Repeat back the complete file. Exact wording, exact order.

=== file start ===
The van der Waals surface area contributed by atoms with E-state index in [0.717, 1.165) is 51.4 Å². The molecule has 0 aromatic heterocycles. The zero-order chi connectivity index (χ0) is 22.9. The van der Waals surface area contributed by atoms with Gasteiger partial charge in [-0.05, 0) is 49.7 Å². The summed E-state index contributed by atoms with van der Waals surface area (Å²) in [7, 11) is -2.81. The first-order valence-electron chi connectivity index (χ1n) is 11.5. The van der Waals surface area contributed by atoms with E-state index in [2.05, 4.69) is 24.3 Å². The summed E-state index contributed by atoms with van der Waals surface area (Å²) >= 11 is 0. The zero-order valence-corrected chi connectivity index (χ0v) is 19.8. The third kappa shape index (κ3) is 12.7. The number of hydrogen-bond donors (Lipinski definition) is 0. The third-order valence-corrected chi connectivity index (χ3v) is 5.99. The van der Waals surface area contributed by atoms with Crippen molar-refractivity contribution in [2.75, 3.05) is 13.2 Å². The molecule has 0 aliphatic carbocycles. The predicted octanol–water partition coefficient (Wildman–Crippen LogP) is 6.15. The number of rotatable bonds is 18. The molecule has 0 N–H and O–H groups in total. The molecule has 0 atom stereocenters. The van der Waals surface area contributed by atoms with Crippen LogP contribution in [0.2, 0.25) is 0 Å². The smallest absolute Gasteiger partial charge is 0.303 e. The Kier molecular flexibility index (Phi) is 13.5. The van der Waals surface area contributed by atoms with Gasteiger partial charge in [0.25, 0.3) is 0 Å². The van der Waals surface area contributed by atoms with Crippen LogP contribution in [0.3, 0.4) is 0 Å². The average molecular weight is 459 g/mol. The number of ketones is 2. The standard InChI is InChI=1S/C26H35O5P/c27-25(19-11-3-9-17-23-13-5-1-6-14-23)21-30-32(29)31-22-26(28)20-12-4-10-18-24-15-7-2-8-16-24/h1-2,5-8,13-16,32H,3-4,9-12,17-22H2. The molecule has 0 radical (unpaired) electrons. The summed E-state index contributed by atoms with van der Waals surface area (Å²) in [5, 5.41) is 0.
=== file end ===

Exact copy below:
The van der Waals surface area contributed by atoms with E-state index in [0.717, 1.165) is 51.4 Å². The molecule has 0 aromatic heterocycles. The zero-order chi connectivity index (χ0) is 22.9. The van der Waals surface area contributed by atoms with Gasteiger partial charge in [-0.05, 0) is 49.7 Å². The summed E-state index contributed by atoms with van der Waals surface area (Å²) in [7, 11) is -2.81. The first-order valence-electron chi connectivity index (χ1n) is 11.5. The van der Waals surface area contributed by atoms with E-state index in [2.05, 4.69) is 24.3 Å². The summed E-state index contributed by atoms with van der Waals surface area (Å²) >= 11 is 0. The zero-order valence-corrected chi connectivity index (χ0v) is 19.8. The third kappa shape index (κ3) is 12.7. The number of hydrogen-bond donors (Lipinski definition) is 0. The third-order valence-corrected chi connectivity index (χ3v) is 5.99. The van der Waals surface area contributed by atoms with Crippen molar-refractivity contribution in [2.75, 3.05) is 13.2 Å². The molecule has 0 aliphatic carbocycles. The predicted octanol–water partition coefficient (Wildman–Crippen LogP) is 6.15. The number of rotatable bonds is 18. The molecule has 0 N–H and O–H groups in total. The molecule has 0 atom stereocenters. The van der Waals surface area contributed by atoms with Crippen LogP contribution in [0.2, 0.25) is 0 Å². The smallest absolute Gasteiger partial charge is 0.303 e. The Kier molecular flexibility index (Phi) is 13.5. The van der Waals surface area contributed by atoms with Gasteiger partial charge in [0.25, 0.3) is 0 Å². The van der Waals surface area contributed by atoms with Crippen LogP contribution in [0.3, 0.4) is 0 Å². The average molecular weight is 459 g/mol. The number of ketones is 2. The standard InChI is InChI=1S/C26H35O5P/c27-25(19-11-3-9-17-23-13-5-1-6-14-23)21-30-32(29)31-22-26(28)20-12-4-10-18-24-15-7-2-8-16-24/h1-2,5-8,13-16,32H,3-4,9-12,17-22H2. The molecule has 0 radical (unpaired) electrons. The summed E-state index contributed by atoms with van der Waals surface area (Å²) in [5, 5.41) is 0.